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  • "Art Reflexive":The Poetry, Sermons, and Drama of William Strode (1601?-1645)
  • Adam Smyth

William Strode, perhaps more than any other early modern poet, has experienced a remarkable shift in literary prominence. In the early to mid-seventeenth century, particularly in the 1630s, Strode's poetry was the most commonly transcribed material in manuscript commonplace books and miscellanies, and in Oxford, Cambridge, and the Inns of Court his verse was hugely popular. Strode's elegant lyric "On Chloris Walking in the Snow" ("I saw faire Chloris walke alone"), which describes the transformation of a "wanton" snowflake into a tear and then a gem as it touches the breast of a beauty, was perhaps the most popular poem in the seventeenth century behind Herrick's "Gather ye Rose-Buds," in terms of the number of manuscript transcriptions, printed versions, imitations, parodies, translations, and musical settings.1 The astonishing popularity of this single [End Page 436] verse has led one critic to label Strode "virtually a man of one poem,"2 but the prominence of Strode's poetry in the first half of the seventeenth century attests to more numerous contributions. Neither were Strode's verses confined to a narrow university world: in seventeenth-century printed miscellanies—crucial indexes of the popular standing of writers, particularly among readers of cheap(er) London books—Strode's verses appear more frequently than the work of any other poet, including Ben Jonson, John Donne, and Thomas Carew.3

However, after the mid-seventeenth century Strode virtually disappeared from the literary landscape. He is not mentioned in Edward Phillips's Theatrum Poetarum (1675), nor in William Winstanley's Lives of the English Poets (1687). Even the brief note in Gerard Langbaine's An Account of the English Dramatick Poets (1691) presents a partial account which emphasizes only Strode's sermons (those "more Serious Studies") while casting his poetry as the transient product of youth.4 In the twentieth century, Strode received scant critical attention. His poems were edited in 1907, and although his editor Bertram Dobell declared he had "rescue[d] from oblivion another undeservedly forgotten poet," his enthusiastic edition is highly erratic.5 Avery thorough but unfortunately unpublished thesis from 1966 by Margaret Forey constitutes the only sustained treatment of Strode and the only reliable edition of his poetry.6 The fact that today William Strode the (royalist) poet is often confused with his parliamentarian namesake and cousin stands as an expression of Strode's critical effacement.7 As if to emphasize Strode's [End Page 437] minimal presence, one rare critical consideration of his verse judges that Strode "was responsible for some small contribution to the development of poetic understatement."8 It is harder to imagine slighter praise.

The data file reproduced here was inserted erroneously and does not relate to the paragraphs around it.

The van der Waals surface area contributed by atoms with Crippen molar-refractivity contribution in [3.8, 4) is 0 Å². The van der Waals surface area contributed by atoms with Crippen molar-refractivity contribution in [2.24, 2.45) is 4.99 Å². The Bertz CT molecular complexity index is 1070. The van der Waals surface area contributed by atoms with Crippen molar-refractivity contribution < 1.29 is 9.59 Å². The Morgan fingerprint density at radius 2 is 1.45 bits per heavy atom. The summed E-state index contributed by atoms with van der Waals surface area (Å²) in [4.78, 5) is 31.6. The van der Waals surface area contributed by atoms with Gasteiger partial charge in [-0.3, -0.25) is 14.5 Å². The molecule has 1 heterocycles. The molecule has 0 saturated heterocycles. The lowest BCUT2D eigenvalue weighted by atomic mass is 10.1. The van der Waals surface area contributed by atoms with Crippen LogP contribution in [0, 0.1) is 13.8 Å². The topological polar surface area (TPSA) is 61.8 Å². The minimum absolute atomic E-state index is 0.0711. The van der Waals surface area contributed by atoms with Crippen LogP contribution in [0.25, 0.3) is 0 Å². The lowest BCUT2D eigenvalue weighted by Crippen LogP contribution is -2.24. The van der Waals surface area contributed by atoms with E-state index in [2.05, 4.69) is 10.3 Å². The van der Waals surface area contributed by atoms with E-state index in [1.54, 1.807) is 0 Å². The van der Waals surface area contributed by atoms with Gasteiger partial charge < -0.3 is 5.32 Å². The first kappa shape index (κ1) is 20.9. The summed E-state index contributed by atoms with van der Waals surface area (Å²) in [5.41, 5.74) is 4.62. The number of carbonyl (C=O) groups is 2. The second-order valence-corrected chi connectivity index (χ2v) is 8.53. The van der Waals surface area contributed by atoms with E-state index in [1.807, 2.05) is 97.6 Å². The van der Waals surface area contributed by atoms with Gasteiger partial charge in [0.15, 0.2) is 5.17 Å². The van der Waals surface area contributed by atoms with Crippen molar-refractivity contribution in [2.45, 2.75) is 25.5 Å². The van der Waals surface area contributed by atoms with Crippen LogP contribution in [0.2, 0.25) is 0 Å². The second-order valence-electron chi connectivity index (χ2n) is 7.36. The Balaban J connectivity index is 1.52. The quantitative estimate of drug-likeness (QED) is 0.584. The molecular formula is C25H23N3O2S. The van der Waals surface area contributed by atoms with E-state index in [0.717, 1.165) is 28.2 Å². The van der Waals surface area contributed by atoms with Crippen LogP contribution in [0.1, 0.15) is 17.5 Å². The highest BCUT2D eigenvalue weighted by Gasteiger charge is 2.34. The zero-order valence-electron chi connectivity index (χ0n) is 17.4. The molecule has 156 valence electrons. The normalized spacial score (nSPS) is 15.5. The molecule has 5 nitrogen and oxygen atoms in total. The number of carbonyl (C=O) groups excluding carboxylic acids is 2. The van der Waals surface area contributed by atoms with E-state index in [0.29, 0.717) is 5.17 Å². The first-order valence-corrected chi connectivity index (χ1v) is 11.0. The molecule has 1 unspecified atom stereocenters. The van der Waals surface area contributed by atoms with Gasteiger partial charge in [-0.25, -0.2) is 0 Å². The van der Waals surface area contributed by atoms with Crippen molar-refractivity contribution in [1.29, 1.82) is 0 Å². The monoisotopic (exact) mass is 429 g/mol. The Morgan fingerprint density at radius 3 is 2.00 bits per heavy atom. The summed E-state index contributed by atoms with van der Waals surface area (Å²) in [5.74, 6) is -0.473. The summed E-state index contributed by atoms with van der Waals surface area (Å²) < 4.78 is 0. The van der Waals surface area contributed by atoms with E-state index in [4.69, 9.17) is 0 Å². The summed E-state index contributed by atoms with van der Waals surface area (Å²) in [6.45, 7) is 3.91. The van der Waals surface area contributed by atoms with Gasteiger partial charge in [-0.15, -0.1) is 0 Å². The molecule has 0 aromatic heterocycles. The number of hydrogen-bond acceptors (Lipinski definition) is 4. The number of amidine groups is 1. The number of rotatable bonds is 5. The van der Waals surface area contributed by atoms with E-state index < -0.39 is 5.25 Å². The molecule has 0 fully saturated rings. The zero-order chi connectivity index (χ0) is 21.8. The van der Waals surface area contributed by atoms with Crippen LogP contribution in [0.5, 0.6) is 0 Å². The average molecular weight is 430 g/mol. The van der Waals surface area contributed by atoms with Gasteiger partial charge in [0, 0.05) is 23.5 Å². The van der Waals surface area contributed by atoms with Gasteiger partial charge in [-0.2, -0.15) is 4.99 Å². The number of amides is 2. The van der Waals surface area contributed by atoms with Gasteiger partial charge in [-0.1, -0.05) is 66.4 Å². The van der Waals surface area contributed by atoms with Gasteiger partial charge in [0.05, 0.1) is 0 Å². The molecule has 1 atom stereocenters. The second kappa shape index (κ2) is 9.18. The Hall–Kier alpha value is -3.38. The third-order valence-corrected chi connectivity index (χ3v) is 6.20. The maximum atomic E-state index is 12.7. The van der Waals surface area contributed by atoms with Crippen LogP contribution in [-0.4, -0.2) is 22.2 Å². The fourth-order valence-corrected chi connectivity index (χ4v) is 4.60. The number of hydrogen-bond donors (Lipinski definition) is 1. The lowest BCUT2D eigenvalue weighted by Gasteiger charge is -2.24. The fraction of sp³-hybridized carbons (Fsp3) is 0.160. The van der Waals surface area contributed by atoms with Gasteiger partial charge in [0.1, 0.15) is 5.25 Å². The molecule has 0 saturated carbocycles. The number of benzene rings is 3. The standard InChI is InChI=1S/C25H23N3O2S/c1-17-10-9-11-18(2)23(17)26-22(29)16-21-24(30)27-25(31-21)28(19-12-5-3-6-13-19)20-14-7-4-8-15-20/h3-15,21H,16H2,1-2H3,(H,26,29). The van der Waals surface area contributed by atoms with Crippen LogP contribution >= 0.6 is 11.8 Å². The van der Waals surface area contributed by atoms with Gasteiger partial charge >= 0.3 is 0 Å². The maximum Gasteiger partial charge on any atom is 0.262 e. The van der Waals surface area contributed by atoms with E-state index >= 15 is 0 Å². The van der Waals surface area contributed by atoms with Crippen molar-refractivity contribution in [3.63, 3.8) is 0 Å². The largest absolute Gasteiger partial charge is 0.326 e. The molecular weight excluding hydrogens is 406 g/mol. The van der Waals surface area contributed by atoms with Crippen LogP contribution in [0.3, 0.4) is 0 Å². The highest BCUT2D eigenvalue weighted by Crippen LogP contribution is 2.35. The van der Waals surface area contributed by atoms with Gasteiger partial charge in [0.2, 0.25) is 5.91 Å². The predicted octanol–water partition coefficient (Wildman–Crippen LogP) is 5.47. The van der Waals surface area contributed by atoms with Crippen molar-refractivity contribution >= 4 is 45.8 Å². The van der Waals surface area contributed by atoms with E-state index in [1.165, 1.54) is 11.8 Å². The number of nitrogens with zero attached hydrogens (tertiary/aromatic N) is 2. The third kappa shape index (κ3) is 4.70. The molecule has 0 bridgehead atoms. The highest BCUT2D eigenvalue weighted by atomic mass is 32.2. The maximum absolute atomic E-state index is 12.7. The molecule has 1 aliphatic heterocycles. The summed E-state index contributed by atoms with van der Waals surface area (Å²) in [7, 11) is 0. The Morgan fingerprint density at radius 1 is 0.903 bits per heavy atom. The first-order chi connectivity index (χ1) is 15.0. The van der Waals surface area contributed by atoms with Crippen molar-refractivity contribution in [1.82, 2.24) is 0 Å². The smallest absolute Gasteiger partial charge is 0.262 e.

How might we account for this massive shift in prominence? Dobell ascribes Strode's disappearance to "fate or chance,"9 but the more prosaic reason is that Strode's poetry, unlike the work of those poets he most closely resembles—Richard Corbett, Thomas Randolph, and William Cartwright—was never printed in a single edition organized around his name, during or soon after his lifetime. The early modern canon as constructed by current scholarship is still overwhelmingly a canon of writers printed in the period. Some of Strode's poetry did reach the press but only in either university collections or later printed miscellanies, where Strode was just one (often uncited) contributor among many.10 Three of Strode's sermons were printed, along with speeches to King Charles and Queen Henrietta Maria,11 and Strode's dramatic composition, The Floating Island, was printed nineteen years after its single 1636 performance. The printer's preface to this text suggests a published edition of Strode's poetry might soon follow: "If you bid this [printed play]welcome, you'l be gainers by it; for then you'l encourage us to publish other Pieces of this Authors, which (we dare say) will convince you to say (what the best and most knowing of this Nation have confessed) that our Author was one of the most judicious wits of [End Page 438] England."12 Evidently, The Floating Island did not receive sufficient welcome, and this promised edition of Strode's poetry...


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